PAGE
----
The story is tightly centered around the three sisters. In spare, poetic prose Williams-Garcia layers nuanced descriptions and brief, evocative scenes to create three utterly distinctive characters — Fern, the youngest, looking out a bus window and singing to herself; the usually brazen Vonetta freezing up with stage fright at a rally; and the stoic Delphine remembering her mother before she left them. “Papa didn’t keep any pictures of Cecile, but I had a sense of her. Fuzzy flashes of her always came and went.”
Author Rita Williams-Garcia has a fine ear for the squabbles and fierce loyalties of siblings and a keen eye for kid-centered period details, including collect phone calls, go-go boots and the TV dolphin Flipper. With authenticity and humor, she portrays the ever-shifting dynamics among ultra-responsible Delphine, show-off Vonetta and stubborn Fern.
Set during a pivotal moment in African American history, this vibrant novel shows the subtle ways that political movements affect personal lives; but just as memorable is the finely drawn, universal story of children reclaiming a reluctant parent’s love.
And, I’m sorry. You can make amazing, believable characters all day if you want to, but there’s more to writing than just that. This writer doesn’t just conjure up people. She has a way with a turn of a phrase. Three Black Panthers talking with Cecile are, “Telling it like it is, like talking was their weapon.” Later Cecile tells her eldest daughter, “It wouldn’t kill you to be selfish, Delphine.” This book is a pleasure to cast your eyes over.
Kirkus Starred Review, Jan. 15
Each girl has a distinct response to her motherless state, and Williams-Garcia provides details that make each characterization crystal clear. The depiction of the time is well done, and while the girls are caught up in the difficulties of adults, their resilience is celebrated and energetically told with writing that snaps off the page.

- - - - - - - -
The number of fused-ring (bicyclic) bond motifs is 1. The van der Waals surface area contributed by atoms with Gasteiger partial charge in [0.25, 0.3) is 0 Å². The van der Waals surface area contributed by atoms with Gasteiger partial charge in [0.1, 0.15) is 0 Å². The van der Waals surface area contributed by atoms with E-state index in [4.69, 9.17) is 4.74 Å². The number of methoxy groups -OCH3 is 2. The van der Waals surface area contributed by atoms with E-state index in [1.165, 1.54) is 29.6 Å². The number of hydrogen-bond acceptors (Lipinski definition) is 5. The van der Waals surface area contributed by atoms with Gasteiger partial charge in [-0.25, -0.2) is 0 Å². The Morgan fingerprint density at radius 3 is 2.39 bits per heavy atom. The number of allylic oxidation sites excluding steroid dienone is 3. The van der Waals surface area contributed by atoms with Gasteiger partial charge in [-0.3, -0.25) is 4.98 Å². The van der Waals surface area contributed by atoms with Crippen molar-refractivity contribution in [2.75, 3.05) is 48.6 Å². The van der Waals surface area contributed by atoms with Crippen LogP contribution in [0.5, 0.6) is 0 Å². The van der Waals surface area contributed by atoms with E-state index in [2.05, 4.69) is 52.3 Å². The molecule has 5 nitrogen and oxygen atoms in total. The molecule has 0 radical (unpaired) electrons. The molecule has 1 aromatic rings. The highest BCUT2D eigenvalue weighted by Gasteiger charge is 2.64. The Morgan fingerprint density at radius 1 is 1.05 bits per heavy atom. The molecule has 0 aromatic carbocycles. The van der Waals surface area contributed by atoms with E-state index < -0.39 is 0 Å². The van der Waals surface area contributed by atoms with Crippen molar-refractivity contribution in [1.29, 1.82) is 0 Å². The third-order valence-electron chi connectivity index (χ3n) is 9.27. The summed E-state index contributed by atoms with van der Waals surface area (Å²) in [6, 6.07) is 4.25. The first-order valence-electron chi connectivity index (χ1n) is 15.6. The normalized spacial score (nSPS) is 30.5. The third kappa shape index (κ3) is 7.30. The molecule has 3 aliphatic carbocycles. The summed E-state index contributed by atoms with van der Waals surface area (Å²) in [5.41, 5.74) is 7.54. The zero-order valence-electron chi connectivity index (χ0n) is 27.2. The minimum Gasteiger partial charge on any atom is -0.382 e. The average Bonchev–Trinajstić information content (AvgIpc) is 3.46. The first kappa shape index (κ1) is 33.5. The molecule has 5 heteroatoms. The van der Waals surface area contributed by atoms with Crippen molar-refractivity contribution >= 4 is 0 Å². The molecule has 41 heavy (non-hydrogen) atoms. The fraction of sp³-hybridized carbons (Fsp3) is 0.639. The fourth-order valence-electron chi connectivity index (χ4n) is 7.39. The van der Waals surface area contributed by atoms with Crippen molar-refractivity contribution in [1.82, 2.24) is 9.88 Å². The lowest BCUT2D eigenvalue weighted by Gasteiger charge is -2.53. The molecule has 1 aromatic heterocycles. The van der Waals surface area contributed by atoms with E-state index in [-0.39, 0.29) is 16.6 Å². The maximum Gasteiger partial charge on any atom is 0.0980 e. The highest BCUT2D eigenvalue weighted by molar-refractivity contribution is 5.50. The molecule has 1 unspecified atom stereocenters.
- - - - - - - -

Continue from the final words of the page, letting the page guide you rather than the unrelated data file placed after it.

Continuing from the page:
The scenes depicting the girls at airports are just a few of the many moments in One Crazy Summer wherein the author’s gift for combining everyday settings with social commentary and wry wit make for memorable, but not heavy-handed, reading. Delphine rolls her eyes (and bites her tongue) when she and her sisters are stared at as if “on display at the Bronx Zoo,” and the girls engage in what Williams-Garcia calls “colored counting.” It’s an activity she and her siblings “did everywhere. It was a time when, in public places, you might not see a lot of African-American people. We’d count how many of us were there, how many words we got to say on TV.”
In ONE CRAZY SUMMER, readers see the historical changes through the eyes of Delphine. With humor, honesty, and innocence, Delphine comments on the events unfolding before her in the way only a child can. Delphine is quite conscious of the differences between blacks and whites in society, yet she is also a girl who responds from her heart rather than from slogans or mandates from others. Delphine is intelligent, taking the initiative to educate herself and to protect her sisters, yet she is still a little girl who longs for a mother to protect her. In ONE CRAZY SUMMER, Delphine embarks on a journey that will change her forever, not only in the societal changes she witnesses but also a journey that will bring her closer to understanding her mother and herself.